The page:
"Membership in megachurches is one of the leading ways American Christians worship these days, so, therefore, these churches should be understood,"

When all that is being taught to you from birth is: "The worth if anything must be judged against its dollar value", then having mega-churches is the next logical step.
Maximize income with while minimizing effort - no sense why religion shouldn't hop on that bandwagon.
TheGhostofOtto1923
3.2 / 5 (20) Aug 19, 2012
"Membership in megachurches is one of the leading ways American Christians worship these days, so, therefore, these churches should be understood,"

When all that is being taught to you from birth is: "The worth if anything must be judged against its dollar value", then having mega-churches is the next logical step.
Maximize income with while minimizing effort - no sense why religion shouldn't hop on that bandwagon.
And so this is why the rabble piled into notre dame?
Didymus
2.7 / 5 (7) Aug 19, 2012
Isn't it great when you can be so superior and look down on those little people with their meagre beliefs?

We all know the happiness is not real, it is not based on reason, it is not based on science. Miserableness and criticizing those who aren't is the reality of this universe - after all, it's all based on despair, just ask Bertrand Russell. Of course, I'd rather be a miserable human being pretending I've got it all logically worked out.

Now where did I leave that revolver? Yes, the joy on here is deafening.
TehDog
5 / 5 (2) Aug 19, 2012
And then along came the Protestants.

Made me chuckle :)
Good post btw.
SatanLover
2.3 / 5 (3) Aug 19, 2012
sigh....
Shootist
2 / 5 (8) Aug 19, 2012
Peculiar phenomenon. Don't know if it should still be called "religion".
Wellman calls it a "good drug" because the message provides a conventional moral standard ...

Which conventional moral standard? Under the guise of enforcing "morality", lots of evil has been perpetrated.


Mayhap. Man will be man. But far more good than evil regardless of who propagandized you.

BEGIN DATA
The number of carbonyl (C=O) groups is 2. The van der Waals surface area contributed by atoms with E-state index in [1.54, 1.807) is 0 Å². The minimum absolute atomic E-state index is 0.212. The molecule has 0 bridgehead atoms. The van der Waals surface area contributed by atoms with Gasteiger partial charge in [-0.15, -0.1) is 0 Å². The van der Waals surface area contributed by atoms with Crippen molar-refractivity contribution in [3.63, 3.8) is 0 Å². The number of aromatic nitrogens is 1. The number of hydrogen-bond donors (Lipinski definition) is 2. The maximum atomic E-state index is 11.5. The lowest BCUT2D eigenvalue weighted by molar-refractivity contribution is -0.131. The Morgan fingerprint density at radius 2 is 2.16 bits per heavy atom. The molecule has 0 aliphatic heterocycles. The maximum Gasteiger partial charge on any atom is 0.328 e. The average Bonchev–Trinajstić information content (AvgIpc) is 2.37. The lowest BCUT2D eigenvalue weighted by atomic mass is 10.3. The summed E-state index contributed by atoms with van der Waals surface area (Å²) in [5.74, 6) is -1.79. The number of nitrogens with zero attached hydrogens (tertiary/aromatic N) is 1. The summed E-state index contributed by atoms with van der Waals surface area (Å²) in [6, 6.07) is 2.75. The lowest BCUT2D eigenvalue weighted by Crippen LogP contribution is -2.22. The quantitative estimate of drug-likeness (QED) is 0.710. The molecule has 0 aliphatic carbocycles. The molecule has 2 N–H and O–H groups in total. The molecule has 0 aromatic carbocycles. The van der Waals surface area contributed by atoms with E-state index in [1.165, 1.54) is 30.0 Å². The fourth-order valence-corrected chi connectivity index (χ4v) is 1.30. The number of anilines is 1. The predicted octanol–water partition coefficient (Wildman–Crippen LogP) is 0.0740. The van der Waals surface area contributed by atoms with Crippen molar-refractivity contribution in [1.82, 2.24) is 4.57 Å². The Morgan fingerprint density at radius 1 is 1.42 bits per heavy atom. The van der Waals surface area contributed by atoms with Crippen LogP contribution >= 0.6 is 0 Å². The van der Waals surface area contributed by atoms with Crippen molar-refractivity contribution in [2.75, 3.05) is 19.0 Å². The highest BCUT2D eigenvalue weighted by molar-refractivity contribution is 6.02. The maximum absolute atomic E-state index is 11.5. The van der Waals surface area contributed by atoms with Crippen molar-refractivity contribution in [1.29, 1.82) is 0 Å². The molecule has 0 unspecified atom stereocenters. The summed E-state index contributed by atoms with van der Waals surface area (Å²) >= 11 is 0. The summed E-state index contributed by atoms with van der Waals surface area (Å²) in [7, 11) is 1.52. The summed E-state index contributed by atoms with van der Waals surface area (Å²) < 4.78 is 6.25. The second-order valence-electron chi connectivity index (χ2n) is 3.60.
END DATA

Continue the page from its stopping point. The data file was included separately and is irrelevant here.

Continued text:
PeterD
3.2 / 5 (14) Aug 19, 2012
Religion has done more harm to humanity than anything else humans have invented. We would all be vastly better off if religion did not exist.
ab3a
2 / 5 (8) Aug 19, 2012
Religion has done more harm to humanity than anything else humans have invented. We would all be vastly better off if religion did not exist.


Without religion we would not have a working civilization, so your point is moot.

Religion provides a common set of laws, traditions, and social framework; based upon a mnemonic story which is easily remembered.

It may be flawed. Most such things have flaws in some form or another. But to condemn the edifice in its entirety is to throw the baby out with the bathwater.

All that said, Many people are seeking a sense of community. They don't get that in today's mega-cities. The rampant Screw-You, I Got Mine attitude is utterly corrosive and does not promote moral behavior. Churches cultivate and promulgate the view that your neighbors are decent and want the same as you.

THAT is what builds civilization, not some foolish atheistic view that smugly declares themselves smarter than 99% of humanity.
malapropism
4.7 / 5 (9) Aug 19, 2012
Churches cultivate and promulgate the view that your neighbors are decent and want the same as you.

Until such time as your neighbors have a different religion, or maybe even just a different denomination in the same religion, to the one you do. And that's when suddenly the neighbors are different and don't want the same as you and they're evil because they don't worship exactly the same god as you or in exactly the same way as you and then the persecutions and the ethnic cleansings start...
pokerdice1
1.5 / 5 (2) Aug 19, 2012
"But then again, religions are pure memes..."

Yet memes are based on reality. How else can it be? It is obvious that even a meme has something that underlies it. For instance, it is also obvious that memes are mind derived and that mind acts as that qualitative agency that chooses, interprets, unifies and coordinates other aspects of reality, relating it to the personality... sort of like a crystal bending light within itself.

It is clear that both scientific and religious understandings can employ memes. It is with that understanding that we see their potential commonalities of role, in the SINCERE struggle for truth.

Despite the quibbling over "today's facts and religious constructs", provision must be made for growth of meanings at differing ages, in successive cultures, and in the passing stages of advancing civilization. The chief inhibitors of growth are prejudice and ignorance; the common danger attendant with incomplete understanding.